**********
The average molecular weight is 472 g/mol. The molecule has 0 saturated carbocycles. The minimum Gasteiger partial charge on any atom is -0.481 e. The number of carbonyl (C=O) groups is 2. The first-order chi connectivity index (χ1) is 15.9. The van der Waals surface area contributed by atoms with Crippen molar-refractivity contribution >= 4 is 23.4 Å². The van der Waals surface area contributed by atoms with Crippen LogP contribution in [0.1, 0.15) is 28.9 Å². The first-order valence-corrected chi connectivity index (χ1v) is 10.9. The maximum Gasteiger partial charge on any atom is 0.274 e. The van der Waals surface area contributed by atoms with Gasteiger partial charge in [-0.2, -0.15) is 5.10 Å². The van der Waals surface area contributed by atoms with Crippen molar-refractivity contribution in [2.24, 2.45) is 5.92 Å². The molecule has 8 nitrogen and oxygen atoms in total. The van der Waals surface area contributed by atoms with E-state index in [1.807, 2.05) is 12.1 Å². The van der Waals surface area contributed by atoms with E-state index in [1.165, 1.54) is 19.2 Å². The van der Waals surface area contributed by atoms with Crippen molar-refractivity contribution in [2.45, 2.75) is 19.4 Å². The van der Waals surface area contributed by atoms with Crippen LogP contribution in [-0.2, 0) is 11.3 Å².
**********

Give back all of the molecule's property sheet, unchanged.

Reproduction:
The average molecular weight is 472 g/mol. The molecule has 0 saturated carbocycles. The minimum Gasteiger partial charge on any atom is -0.481 e. The number of carbonyl (C=O) groups is 2. The first-order chi connectivity index (χ1) is 15.9. The van der Waals surface area contributed by atoms with Crippen molar-refractivity contribution >= 4 is 23.4 Å². The van der Waals surface area contributed by atoms with Crippen LogP contribution in [0.1, 0.15) is 28.9 Å². The first-order valence-corrected chi connectivity index (χ1v) is 10.9. The maximum Gasteiger partial charge on any atom is 0.274 e. The van der Waals surface area contributed by atoms with Gasteiger partial charge in [-0.2, -0.15) is 5.10 Å². The van der Waals surface area contributed by atoms with Crippen molar-refractivity contribution in [2.24, 2.45) is 5.92 Å². The molecule has 8 nitrogen and oxygen atoms in total. The van der Waals surface area contributed by atoms with E-state index in [1.807, 2.05) is 12.1 Å². The van der Waals surface area contributed by atoms with E-state index in [1.165, 1.54) is 19.2 Å². The van der Waals surface area contributed by atoms with Crippen molar-refractivity contribution in [2.45, 2.75) is 19.4 Å². The van der Waals surface area contributed by atoms with Crippen LogP contribution in [-0.2, 0) is 11.3 Å².